<div class='p-container'>Surely, they had a huge sub-goal — selling. But the company could be sold only in the condition of spotless independence from its founders, Alex and Tikhon. In a word, the product couldn't be put on the market without a team that would be actually developing it.</div>


Current org chart

<div class='h3 color-green font-25'>Alex Taktarov,</div>

One evening, Tikhon and I got a breakthrough insight — we needed an org chart that would eliminate our problems. We stocked up with coffee, locked in the office until late, and worked hard to describe our dream team. Next, we brought our brainchild to TYPICAL, but the setup failed because it was developers-oriented and fitted coding issues only.

I called our draft “product teams”, but I was sly. I knew my people and was aware of their skills. So, I followed the principle: “This one is good at this, so he goes here” and even created some departments. TYPICAL checked each of my proposals and asked clarifying questions: “What is it for?”, “What problem are you solving here?”, etc. A month later, we made the right setup together.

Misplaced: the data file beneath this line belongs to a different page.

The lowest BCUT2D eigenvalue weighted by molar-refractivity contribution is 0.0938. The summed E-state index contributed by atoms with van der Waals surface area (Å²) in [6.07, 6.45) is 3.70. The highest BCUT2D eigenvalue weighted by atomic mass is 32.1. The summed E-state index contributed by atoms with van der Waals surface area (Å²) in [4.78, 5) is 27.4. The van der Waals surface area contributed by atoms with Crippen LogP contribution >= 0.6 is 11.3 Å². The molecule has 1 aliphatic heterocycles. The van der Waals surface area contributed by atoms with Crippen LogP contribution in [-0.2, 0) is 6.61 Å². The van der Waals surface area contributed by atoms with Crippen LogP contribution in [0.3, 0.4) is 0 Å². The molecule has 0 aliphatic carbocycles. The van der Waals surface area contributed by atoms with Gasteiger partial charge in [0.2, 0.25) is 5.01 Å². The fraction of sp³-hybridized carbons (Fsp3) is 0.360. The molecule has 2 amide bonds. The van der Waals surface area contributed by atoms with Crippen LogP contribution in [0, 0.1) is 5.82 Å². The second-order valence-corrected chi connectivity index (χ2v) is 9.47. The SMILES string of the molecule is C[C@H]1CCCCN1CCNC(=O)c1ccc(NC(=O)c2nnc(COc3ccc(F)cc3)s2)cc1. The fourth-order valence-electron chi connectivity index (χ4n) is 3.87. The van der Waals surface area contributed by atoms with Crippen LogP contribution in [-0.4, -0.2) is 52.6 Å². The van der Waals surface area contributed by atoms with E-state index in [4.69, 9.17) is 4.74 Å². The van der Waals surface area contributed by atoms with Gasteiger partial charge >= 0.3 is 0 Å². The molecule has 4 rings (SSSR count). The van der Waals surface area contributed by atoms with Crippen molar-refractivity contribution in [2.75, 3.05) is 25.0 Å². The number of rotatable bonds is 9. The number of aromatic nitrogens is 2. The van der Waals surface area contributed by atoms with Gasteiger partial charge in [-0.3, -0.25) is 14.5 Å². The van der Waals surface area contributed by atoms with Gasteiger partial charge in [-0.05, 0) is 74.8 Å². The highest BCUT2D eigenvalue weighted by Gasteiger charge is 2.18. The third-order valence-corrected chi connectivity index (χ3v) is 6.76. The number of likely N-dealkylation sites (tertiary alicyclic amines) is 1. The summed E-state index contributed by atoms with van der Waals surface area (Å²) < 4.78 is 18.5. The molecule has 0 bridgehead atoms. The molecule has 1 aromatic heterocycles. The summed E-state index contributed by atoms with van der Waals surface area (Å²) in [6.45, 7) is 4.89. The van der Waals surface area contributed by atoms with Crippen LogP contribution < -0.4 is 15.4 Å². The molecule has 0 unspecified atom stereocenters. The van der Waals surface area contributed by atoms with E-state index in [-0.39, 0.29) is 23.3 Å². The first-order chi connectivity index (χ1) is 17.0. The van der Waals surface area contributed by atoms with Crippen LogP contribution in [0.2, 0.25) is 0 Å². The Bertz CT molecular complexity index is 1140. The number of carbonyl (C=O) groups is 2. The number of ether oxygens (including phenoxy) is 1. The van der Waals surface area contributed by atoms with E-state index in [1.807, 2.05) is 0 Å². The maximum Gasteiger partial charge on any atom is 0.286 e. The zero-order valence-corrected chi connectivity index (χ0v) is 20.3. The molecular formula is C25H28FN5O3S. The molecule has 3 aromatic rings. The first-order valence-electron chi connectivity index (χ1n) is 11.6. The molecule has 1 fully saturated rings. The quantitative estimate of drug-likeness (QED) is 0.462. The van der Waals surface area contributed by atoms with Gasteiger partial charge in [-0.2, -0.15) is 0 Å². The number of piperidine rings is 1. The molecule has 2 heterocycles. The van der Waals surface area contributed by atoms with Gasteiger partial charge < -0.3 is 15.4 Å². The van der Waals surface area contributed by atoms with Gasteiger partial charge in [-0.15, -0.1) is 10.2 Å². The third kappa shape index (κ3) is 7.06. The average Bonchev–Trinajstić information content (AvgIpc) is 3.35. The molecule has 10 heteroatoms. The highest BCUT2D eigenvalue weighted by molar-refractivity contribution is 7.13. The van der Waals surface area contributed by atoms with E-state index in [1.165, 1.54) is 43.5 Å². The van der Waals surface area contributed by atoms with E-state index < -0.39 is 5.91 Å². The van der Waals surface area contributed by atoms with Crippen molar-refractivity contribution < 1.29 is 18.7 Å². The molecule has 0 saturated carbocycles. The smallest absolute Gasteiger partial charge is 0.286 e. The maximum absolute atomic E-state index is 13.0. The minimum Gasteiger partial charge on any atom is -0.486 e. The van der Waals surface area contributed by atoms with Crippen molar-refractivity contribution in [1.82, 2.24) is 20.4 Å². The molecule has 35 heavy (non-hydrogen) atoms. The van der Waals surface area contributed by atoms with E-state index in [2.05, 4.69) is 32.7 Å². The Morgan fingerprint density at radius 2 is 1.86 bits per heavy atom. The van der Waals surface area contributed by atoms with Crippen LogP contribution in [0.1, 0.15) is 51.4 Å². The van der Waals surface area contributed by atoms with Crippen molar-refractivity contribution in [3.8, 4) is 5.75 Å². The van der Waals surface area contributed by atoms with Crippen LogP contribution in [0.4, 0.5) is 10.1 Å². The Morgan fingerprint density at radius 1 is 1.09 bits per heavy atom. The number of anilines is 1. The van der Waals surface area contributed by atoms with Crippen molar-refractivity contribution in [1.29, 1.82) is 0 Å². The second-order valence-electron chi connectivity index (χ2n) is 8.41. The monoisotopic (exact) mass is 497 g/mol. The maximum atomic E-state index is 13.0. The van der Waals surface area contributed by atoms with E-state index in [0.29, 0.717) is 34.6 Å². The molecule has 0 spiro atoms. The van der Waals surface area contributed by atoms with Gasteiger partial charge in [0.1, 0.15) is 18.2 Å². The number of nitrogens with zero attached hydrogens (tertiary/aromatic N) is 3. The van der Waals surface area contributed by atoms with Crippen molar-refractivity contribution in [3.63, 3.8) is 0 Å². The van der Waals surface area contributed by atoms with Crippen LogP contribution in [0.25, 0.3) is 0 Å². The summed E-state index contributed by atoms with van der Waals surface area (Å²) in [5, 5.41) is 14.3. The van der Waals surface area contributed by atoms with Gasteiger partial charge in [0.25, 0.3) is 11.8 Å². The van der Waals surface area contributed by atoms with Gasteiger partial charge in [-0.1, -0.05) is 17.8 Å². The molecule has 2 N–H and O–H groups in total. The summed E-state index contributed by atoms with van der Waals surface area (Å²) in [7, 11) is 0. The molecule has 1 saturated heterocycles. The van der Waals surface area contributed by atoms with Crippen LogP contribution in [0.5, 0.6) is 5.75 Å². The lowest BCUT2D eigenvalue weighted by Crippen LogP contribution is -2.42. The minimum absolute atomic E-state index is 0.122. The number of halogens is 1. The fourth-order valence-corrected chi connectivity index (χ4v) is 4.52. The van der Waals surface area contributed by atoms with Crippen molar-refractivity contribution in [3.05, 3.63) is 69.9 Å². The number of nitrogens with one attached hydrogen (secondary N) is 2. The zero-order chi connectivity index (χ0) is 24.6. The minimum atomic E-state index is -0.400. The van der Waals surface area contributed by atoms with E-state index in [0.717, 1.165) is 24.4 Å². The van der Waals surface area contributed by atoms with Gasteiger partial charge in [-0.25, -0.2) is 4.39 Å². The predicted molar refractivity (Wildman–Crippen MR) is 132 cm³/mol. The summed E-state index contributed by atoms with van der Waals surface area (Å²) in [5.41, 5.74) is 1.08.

<div class='p-container'><div class='h3 color-green font-25'>Tikhon Belousko,</div>Our first setup draft was oriented to the technical architecture and our back-end set. As a result, we got common metrics. One team included several experts, was far cry from being scalable, multilayered and “fat”. TYPICAL proposed us to divide the product into steps, into stages of a scenario with some clear metrics, and build teams according to this core. That's what we did: we took our entire funnel before payment and retention and divided it all into three pieces.</div>